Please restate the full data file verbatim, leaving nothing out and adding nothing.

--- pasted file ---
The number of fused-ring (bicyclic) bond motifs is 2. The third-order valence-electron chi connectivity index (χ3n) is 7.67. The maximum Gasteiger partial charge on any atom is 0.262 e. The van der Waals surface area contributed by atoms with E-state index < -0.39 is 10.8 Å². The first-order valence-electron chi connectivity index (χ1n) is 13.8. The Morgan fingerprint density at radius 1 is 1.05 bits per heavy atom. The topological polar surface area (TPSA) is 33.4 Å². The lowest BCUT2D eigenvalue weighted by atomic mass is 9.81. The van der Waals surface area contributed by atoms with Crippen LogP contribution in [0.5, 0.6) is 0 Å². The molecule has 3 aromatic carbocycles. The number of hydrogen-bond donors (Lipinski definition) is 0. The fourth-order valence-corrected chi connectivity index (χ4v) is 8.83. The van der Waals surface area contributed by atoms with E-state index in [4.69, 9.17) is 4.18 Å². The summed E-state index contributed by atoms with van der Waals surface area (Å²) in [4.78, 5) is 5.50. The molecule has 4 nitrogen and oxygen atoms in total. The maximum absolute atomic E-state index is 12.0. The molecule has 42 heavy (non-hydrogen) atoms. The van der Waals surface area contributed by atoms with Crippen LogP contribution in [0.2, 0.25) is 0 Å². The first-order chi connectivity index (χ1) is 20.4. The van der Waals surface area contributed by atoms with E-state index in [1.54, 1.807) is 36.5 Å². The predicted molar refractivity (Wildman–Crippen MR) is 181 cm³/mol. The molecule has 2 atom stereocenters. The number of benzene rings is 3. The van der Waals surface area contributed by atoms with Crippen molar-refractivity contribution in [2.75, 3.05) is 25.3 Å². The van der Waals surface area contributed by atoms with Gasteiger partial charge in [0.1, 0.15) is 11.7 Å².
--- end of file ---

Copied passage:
The number of fused-ring (bicyclic) bond motifs is 2. The third-order valence-electron chi connectivity index (χ3n) is 7.67. The maximum Gasteiger partial charge on any atom is 0.262 e. The van der Waals surface area contributed by atoms with E-state index < -0.39 is 10.8 Å². The first-order valence-electron chi connectivity index (χ1n) is 13.8. The Morgan fingerprint density at radius 1 is 1.05 bits per heavy atom. The topological polar surface area (TPSA) is 33.4 Å². The lowest BCUT2D eigenvalue weighted by atomic mass is 9.81. The van der Waals surface area contributed by atoms with Crippen LogP contribution in [0.5, 0.6) is 0 Å². The molecule has 3 aromatic carbocycles. The number of hydrogen-bond donors (Lipinski definition) is 0. The fourth-order valence-corrected chi connectivity index (χ4v) is 8.83. The van der Waals surface area contributed by atoms with E-state index in [4.69, 9.17) is 4.18 Å². The summed E-state index contributed by atoms with van der Waals surface area (Å²) in [4.78, 5) is 5.50. The molecule has 4 nitrogen and oxygen atoms in total. The maximum absolute atomic E-state index is 12.0. The molecule has 42 heavy (non-hydrogen) atoms. The van der Waals surface area contributed by atoms with Crippen LogP contribution in [0.2, 0.25) is 0 Å². The first-order chi connectivity index (χ1) is 20.4. The van der Waals surface area contributed by atoms with E-state index in [1.54, 1.807) is 36.5 Å². The predicted molar refractivity (Wildman–Crippen MR) is 181 cm³/mol. The molecule has 2 atom stereocenters. The number of benzene rings is 3. The van der Waals surface area contributed by atoms with Crippen molar-refractivity contribution in [2.75, 3.05) is 25.3 Å². The van der Waals surface area contributed by atoms with Gasteiger partial charge in [0.1, 0.15) is 11.7 Å².